The first time I moved to Belgium in 2013, I was miserable, mostly because I couldn’t find a job. It’s very hard to sign up for a temp/interim agency if your Dutch is not at least mediocre (which, in 2013, mine was absolutely horrid.)
Now, I have managed to find work as a home cleaner. I actually love my job because it pays minimum wage, I can take as much time off as I want to travel (because they just find replacements for my clients while I’m away), and I have a steady and easy schedule that’s the same every week. If you’re seeking English/French speaking positions, Brussels is the area to look in.
What’s the social scene like? How easy is it to make friends?
There are a ton of “Expats in Belgium” groups I am a part of; and that’s actually how I met my best friend here in Belgium.
Do you need a visa to live in Belgium?
You can stay in Belgium for 90 days without a visa. (NB: Some countries will require a visa to enter countries in the Schengen Zone) You can arrive in Belgium with the intent of applying for one; and once handing in your application, you’re given an “orange card” which allows you to stay (and possibly work) in the country until your visa application is reviewed.
What’s the best thing about living in Belgium?
The best thing (for me) about living here, is obviously starting my life with my boyfriend. We’ve got a cute little starter home, 2 adorable cats and lots of plans for the future.
The best thing about living in Belgium in general is that it’s SO close to other countries. Our home, for example, is a mere 20 minutes from the Netherlands border. We are about the same distance to Brussels as we are to Amsterdam, and I love it! Hopping on a train to anywhere in France or the Netherlands is super easy and relatively in-expensive.
What’s the hardest thing about living in Belgium?
The hardest thing (for me) about living here in Belgium was definitely the language. Learning a new language is rewarding but very difficult.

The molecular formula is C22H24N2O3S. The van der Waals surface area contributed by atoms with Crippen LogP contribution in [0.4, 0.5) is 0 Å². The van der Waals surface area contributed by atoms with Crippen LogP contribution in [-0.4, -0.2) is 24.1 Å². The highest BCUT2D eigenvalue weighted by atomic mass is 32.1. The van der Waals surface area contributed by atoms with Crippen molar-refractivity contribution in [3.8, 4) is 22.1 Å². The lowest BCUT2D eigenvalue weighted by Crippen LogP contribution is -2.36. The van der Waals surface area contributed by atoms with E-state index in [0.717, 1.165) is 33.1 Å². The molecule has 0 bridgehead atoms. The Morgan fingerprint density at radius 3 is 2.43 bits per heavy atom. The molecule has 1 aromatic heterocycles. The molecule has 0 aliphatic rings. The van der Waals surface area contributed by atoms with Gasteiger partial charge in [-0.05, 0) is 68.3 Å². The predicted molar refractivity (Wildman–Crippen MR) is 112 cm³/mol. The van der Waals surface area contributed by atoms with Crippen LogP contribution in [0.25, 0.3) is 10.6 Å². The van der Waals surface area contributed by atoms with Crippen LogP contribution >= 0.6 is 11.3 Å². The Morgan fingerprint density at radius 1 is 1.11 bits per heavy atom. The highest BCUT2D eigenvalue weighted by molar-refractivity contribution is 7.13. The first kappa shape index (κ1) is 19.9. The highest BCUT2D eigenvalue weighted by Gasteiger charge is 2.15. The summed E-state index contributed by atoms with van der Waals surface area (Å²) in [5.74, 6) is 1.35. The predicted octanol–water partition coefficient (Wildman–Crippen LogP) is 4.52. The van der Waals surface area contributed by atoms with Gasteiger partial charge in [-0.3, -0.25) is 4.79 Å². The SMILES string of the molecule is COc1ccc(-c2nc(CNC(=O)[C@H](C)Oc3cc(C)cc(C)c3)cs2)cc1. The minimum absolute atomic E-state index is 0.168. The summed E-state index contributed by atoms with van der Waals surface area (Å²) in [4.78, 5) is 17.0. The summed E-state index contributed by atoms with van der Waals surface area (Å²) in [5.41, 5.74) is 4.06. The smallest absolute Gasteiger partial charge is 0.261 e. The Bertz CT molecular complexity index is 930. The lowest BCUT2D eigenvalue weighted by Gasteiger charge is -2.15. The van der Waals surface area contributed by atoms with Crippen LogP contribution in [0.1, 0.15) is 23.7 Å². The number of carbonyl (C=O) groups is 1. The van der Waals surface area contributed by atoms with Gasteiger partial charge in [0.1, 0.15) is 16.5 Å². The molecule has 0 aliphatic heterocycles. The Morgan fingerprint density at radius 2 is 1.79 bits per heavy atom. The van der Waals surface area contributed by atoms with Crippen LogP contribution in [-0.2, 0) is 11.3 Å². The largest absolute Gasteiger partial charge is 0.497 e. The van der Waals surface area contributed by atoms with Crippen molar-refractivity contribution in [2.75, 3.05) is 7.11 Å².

The hardest thing in general, I think, would be finding a job. Especially if you come here with a set career or job in mind. I was lucky, because to me, it really didn’t matter what I did (as long as I wasn’t miserable.)
If we had just one day in Belgium what should we not miss?
Ah – there are SO many places I have fallen in love with! If you come in April or May – Hallerbos forest in Halle, Belgium. An often overlooked sanctuary, Hallerbos comes to life in the spring months and acres and acres of bluebless. Hiking, biking and horseback riding is allowed on the trails. Any other time of the year, Brugge, Belgium is a MUST.
I also was pleasantly surprised with the war history aspect of Belgium (particularly in the Ypres/Waregem region) most famously known for Waterloo Lion’s Mound, Mount 62 Canadian trenches and memorial, as well as Flanders Fields (which is pictured below).
If you could give one piece of advice to people looking to live in Belgium what would it be?
One piece of advice to those wanting to live here in Belgium is “don’t take the first no as your answer when talking to government about immigration stuff.” During our over-all 2 year immigration process, we were pointed in the wrong direction so many times, and told so many different things by so many different people. I also run an immigration to Belgium section on my blog and it’s the number one thing I get comments on; is how confusing it is and how every process is so vastly different. It gets really frustrating and is such a roller coaster, so prepare yourself; but don’t lose hope! I would suggest double checking facts with multiple places (not just the city hall closest to where you’re wanting to live, but also the consulate of your country which would be located in Brussels.)
Want more Belgium travel tips?
- What to Do When Visiting Brussels in Winter
- What to Do in Bruges in One Day + Map
- 6 Incredible Places You Have to See in Belgium